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Keith Emerson

Honky

Review by Gary Hill

This album from Keith Emerson was recorded in the Bahamas. It definitely stretches out from the traditional progressive rock one expects from Emerson. Of course, if you really pay attention to his musical excursions – even in the heart of ELP songs – it’s obvious his influences cover a pretty wide range. This disc might not be the most purely progressive thing he’s ever released. It also might not grab the listener on the first spin. The thing is, it’s quite a cool disc.

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Track by Track Review
Hello Sailor Intro

The first parts here are set very much in a mellow fusion kind of sound. As it grows there are some distinctly Emerson-like passages. There are some hints of rock music here, but overall this stays pretty close to the mellow fusion territory.

Bach Before the Mast
Classically styled piano opens this and the piece is very much in a classical motif. Multiple keyboard lines work around one another. It’s quite old-worlde in texture. It’s also quite strong.
Hello Sailor Finale
We definitely get a lot more rock and a more full arrangement here. This has some killer fusion in the lines of melody that develop. It’s a great piece that has hints of ELP, but a lot of other things, too.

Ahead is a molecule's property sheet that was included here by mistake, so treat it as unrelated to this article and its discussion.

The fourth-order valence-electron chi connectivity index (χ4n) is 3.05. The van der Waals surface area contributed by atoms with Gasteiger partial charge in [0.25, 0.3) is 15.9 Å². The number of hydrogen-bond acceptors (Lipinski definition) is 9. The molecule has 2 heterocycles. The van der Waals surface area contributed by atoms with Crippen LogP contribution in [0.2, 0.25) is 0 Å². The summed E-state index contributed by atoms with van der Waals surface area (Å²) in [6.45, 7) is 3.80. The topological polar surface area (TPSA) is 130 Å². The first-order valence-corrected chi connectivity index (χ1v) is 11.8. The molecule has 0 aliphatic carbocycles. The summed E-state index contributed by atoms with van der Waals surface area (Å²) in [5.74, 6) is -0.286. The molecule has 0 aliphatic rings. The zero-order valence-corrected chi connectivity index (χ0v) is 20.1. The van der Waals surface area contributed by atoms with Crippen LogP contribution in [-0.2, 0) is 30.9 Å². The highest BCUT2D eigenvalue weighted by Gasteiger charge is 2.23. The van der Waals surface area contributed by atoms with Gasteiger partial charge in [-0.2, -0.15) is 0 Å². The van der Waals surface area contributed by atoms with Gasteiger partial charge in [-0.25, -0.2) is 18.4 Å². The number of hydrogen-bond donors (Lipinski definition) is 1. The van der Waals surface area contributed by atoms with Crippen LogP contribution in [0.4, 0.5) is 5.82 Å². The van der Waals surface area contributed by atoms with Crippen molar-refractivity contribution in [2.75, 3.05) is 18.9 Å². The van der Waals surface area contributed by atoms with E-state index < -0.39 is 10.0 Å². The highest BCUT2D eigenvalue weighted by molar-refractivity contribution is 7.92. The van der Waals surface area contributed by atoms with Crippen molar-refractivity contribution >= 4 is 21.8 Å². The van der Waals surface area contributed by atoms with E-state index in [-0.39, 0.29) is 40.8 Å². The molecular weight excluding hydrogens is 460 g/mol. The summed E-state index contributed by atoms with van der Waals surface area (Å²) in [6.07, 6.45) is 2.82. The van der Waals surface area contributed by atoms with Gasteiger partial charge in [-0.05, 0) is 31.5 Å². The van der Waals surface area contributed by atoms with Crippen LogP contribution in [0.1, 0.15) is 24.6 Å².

Salt Cay
Now, this bouncy little jam really does feel like something that would have fit well on an ELP album. The keyboards really drive it. It’s got a lot of groove and style and some jazz and funk built into it.
Green Ice
Keyboards start this with a very jazzy kind of sound. The cut works out to a fast paced jam that maintains that jazzy vibe but adds classical and definite ELP-like sounds. It gets bouncy and playful at times and has some jazzy vocals.
Intro-Juicing
With a sung and spoken vocal, this playful number is short (less than a minute). It’s obviously tongue-in-cheek and has an old-time music vibe.
Big Horn Breakdown

Another cut that’s quite playful, there is a lot of Western saloon music built into this thing.

Yancey Special
This little number almost feels related to the previous one. It’s got more of a serious jazz meets rock tone to it, though. It’s a killer cut that is one of the best here. Even though it’s more thoughtful and serious than the previous tune, it still has plenty of fun built into it.
Rum-a-Ting
Island sounds are prevalent on this. There is also almost a disco vibe at times. Still, I’d consider this more along the lines of fusion than I would anything else.
Chickcharnie
Bouncy and fun, this is quite a rocking little number. It’s another that feels quite a bit like it would have been reasonably at home on an ELP album.
Jesus Loves Me

This has a weird introduction. Then it gives way to another bouncing kind of jam like we’ve heard on a lot of the set. There are lots of soulful vocals on this jam, though. That separates it from a lot of the rest of the stuff here.

 

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